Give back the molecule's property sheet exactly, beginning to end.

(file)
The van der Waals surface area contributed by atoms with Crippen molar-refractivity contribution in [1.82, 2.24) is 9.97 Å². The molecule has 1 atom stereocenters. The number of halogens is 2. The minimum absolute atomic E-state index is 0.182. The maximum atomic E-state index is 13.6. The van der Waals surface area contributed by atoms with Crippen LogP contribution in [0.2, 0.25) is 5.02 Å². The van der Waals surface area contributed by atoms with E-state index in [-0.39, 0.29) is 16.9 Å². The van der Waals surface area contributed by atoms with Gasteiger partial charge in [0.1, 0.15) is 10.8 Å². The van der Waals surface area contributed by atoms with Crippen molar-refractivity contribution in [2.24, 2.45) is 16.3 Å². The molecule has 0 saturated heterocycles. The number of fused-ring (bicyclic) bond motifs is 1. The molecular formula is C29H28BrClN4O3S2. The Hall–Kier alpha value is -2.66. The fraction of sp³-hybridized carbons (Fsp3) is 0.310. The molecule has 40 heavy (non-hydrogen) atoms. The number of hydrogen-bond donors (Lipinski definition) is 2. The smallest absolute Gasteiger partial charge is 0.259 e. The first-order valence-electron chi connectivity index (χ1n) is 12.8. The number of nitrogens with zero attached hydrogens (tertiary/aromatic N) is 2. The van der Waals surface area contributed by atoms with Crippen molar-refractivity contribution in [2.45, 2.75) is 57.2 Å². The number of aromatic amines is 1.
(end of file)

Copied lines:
The van der Waals surface area contributed by atoms with Crippen molar-refractivity contribution in [1.82, 2.24) is 9.97 Å². The molecule has 1 atom stereocenters. The number of halogens is 2. The minimum absolute atomic E-state index is 0.182. The maximum atomic E-state index is 13.6. The van der Waals surface area contributed by atoms with Crippen LogP contribution in [0.2, 0.25) is 5.02 Å². The van der Waals surface area contributed by atoms with E-state index in [-0.39, 0.29) is 16.9 Å². The van der Waals surface area contributed by atoms with Gasteiger partial charge in [0.1, 0.15) is 10.8 Å². The van der Waals surface area contributed by atoms with Crippen molar-refractivity contribution in [2.24, 2.45) is 16.3 Å². The molecule has 0 saturated heterocycles. The number of fused-ring (bicyclic) bond motifs is 1. The molecular formula is C29H28BrClN4O3S2. The Hall–Kier alpha value is -2.66. The fraction of sp³-hybridized carbons (Fsp3) is 0.310. The molecule has 40 heavy (non-hydrogen) atoms. The number of hydrogen-bond donors (Lipinski definition) is 2. The smallest absolute Gasteiger partial charge is 0.259 e. The first-order valence-electron chi connectivity index (χ1n) is 12.8. The number of nitrogens with zero attached hydrogens (tertiary/aromatic N) is 2. The van der Waals surface area contributed by atoms with Crippen molar-refractivity contribution in [2.45, 2.75) is 57.2 Å². The number of aromatic amines is 1.